88 CHAPTER 2 / OBSERVER-BASED VISUAL SERVOING
0 10 20
t t l
(a) 30 40 50
i L i i i | ,. i
(b) 0 10 20 30 40 50 60 70
Control input. (a) Feedforward part -
(b) feedback part - K~.
a feedforward control scheme is effective. The results given in this chapter emphasize the
usefulness of object velocity feedforward in the application of vision-based control.
We have introduced a visual feedback controller with a velocity observer. The observer
compensates the delay by estimating the object velocity. Also, the observer provides
intersample information to the joint servo by updating the visual information with the
sampling rate of the joint servo. Thus the problems of slow sampling time and delay of the
vision sensor are resolved. The tracking performance is improved by feedforwarding the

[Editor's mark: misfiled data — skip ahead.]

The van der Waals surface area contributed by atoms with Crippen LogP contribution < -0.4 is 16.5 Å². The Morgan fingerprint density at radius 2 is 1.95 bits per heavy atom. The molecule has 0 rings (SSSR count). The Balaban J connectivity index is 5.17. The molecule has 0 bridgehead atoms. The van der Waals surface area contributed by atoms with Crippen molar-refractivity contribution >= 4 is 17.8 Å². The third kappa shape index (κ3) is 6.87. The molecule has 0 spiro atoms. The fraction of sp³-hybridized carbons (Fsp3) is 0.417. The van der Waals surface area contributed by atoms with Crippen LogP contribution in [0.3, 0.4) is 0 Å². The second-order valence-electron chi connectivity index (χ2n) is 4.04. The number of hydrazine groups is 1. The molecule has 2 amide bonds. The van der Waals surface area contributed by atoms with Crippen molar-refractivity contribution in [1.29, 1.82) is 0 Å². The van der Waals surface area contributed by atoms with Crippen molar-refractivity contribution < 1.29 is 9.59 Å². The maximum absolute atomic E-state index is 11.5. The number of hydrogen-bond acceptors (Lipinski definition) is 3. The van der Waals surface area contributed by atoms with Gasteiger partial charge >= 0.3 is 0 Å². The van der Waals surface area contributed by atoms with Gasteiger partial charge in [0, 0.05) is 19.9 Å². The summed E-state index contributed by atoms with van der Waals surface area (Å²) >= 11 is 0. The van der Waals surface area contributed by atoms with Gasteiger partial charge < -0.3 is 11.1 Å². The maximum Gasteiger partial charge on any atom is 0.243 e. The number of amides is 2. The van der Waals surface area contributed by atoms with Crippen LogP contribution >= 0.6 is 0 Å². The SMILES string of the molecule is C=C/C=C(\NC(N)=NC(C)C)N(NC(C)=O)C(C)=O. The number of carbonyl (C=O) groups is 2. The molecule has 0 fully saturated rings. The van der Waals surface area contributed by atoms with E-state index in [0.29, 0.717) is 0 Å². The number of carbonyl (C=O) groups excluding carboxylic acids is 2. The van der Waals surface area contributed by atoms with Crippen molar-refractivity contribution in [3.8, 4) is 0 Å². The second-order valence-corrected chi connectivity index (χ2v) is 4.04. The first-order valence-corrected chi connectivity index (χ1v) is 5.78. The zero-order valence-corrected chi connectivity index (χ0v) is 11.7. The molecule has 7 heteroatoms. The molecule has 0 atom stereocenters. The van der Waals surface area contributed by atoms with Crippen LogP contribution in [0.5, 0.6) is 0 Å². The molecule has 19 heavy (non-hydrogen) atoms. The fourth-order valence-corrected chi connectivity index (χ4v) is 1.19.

object velocity. Stability of the observer-based control system is presented in a nonlinear
form. Simulations and experiments with a two-link direct drive robot have exhibited the
effectiveness of the observer-based control scheme. A linearized version suitable for industrial
robot control is also presented. Experimental results with PUMP 560 have shown stable and
accurate performance of the observer-based visual servo controller.
 P. K. Allen, A. Timcenko, B. Yoshimi, and P. Michelman. Automated tracking and grasping of a moving object
with a robotic hand-eye system.
IEEE Trans. Robotics and Automation,
[-2] F. Chaumette and A. Santos. Tracking a moving object by visual servoing. In
12th IFA C World Congress, Vol.
9, pages 409-414, Sydney, Australia, 1993.
 P. I. Corke. Video-rate robot visual servoing. In
K. Hashimoto ed., World Scientific, pages
257-283, Singapore, 1993.
 P. I. Corke. Visual control of robot manipulators--a review. In
K. Hashimoto ed., World
Scientific, pages 1-32, Singapore, 1993.